CoPeace announces its first strategic investment in Uncharted Power
Innovative impact holding company CoPeace (Companies of Peace) is the latest company to back Uncharted Power. The company founded by CEO Jessica O. Matthews provides renewable-energy infrastructure to underserved communities.
CoPeace founder and CEO, Craig Jonas said in a statement, “After evaluating over 100 companies, we determined Uncharted Power presented an incredible opportunity as our first strategic partner in our new portfolio. Jessica O. Matthews and the team at Uncharted Power have a brilliant system of solutions for our country’s growing infrastructural needs,” We are impressed with their technology’s innovative and unique approach to providing power and data to under-served communities in a way that is proactively combating the climate crisis.”
Disney became an investor in the company last fall after Matthews completed the 2018 Disney Accelerator.
Amazon is rolling out new machines at its fulfillment centers.
According to Reuters, Amazon will place two machines in 55 U.S. warehouses which leaves 1,300 people out of a job. The machine is called the CartonWrap and can create custom boxes and package orders automatically producing between 600-700 per hour, four to five times faster than the speed of a human packer. (Amazon warehouse workers have complained of poor working conditions, injuries, low wages.)
“We are piloting this new technology with the goal of increasing safety, speeding up delivery times and adding efficiency across our network,” an Amazon spokeswoman said in a statement. “We expect the efficiency savings will be re-invested in new services for customers, where new jobs will continue to be created.”
Amazon isn’t the first to implement this kind of tech. Walmart announced plans last year to automate its warehouses and recently shared details about its 1,500 “autonomous floor cleaners” aka robots. A Mckinsey report reveals future automation will cause the most harm to Black workers.
Dorm Room Fund backs Harlem Capital for its first investment into another VC firm
Venture capital firm, Dorm Room Fund announced it will back Harlem Capital Partners. The deal is the firm’s first investment into another venture firm. Dorm Room Fund has backed over 300 founders from 40 universities including scholarship search engine, Scholly founded by Chris Gray.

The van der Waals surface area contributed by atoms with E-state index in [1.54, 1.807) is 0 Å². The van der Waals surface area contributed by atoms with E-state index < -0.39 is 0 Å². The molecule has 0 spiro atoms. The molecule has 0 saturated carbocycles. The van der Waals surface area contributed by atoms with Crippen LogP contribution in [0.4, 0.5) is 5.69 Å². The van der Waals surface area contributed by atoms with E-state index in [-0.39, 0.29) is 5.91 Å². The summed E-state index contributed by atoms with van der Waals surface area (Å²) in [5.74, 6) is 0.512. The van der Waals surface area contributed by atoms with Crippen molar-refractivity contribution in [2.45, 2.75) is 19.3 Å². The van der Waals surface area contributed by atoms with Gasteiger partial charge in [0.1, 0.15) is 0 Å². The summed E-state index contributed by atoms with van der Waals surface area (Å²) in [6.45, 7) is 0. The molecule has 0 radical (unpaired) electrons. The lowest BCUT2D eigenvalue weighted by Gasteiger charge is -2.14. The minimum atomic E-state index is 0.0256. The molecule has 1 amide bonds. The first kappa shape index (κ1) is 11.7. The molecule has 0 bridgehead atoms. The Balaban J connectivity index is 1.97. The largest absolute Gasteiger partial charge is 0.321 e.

Kickstarter says it will not voluntarily recognize Kickstarter United.
CEO Aziz Hasan says an employee union would hurt the company and “significantly change the way we operate and work together.”
According to The Verge, Hasan wrote in a staff email, “I know this position is disappointing to some of you who were hoping the company would voice support for this effort.” He went on to say, “I recognize the need for better communication, definition around roles and responsibilities, clarity around compensation, and processes that allow for perspectives to be shared and captured across the organization.” The Verge also reports that the company wants a National Labor Relations Board as an alternative to an employee union.
The staffers announced plans to unionize in March, the same month that its former CEO Perry Chen stepped down and Hasan filled the role. The staff is organizing with the Office and Professional Employees International Union (OPEIU) Local 153. OPEIU’s director of communications told Gizmodo, this morning, “Kickstarter United is continuing to build their workplace union by ensuring democratic and inclusive participation and they’re not ready to discuss publicly at this time.”
Kickstarter publishes an annual Benefit Statement reporting company progress and demographics. The platform hasn’t released an update from 2018. According to the 2017 report, “60 team members identified as white/Caucasian; 13 as Asian; 7 as Hispanic or Latino; 4 as Black or African American; 9 as two or more races. (No data available for 29 employees.)” Kickstarter’s senior and executive teams had members that identified as two or more races but not Black or Latinx.
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-Tyler Young | @sheistyler
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New Intellectual Property Granted at HBCUs Experienced an Uptick Since 2010
It’s unsurprising that the universities and colleges with the highest endowments tend to be at the forefront of intellectual property development. Schools with smaller endowments tend to have less than 20 patents to their name while schools like Howard University, holding the largest endowment of any HBCU, has a total of 53 patents. Despite the overall trend, there are a few exceptions that are under or overperforming.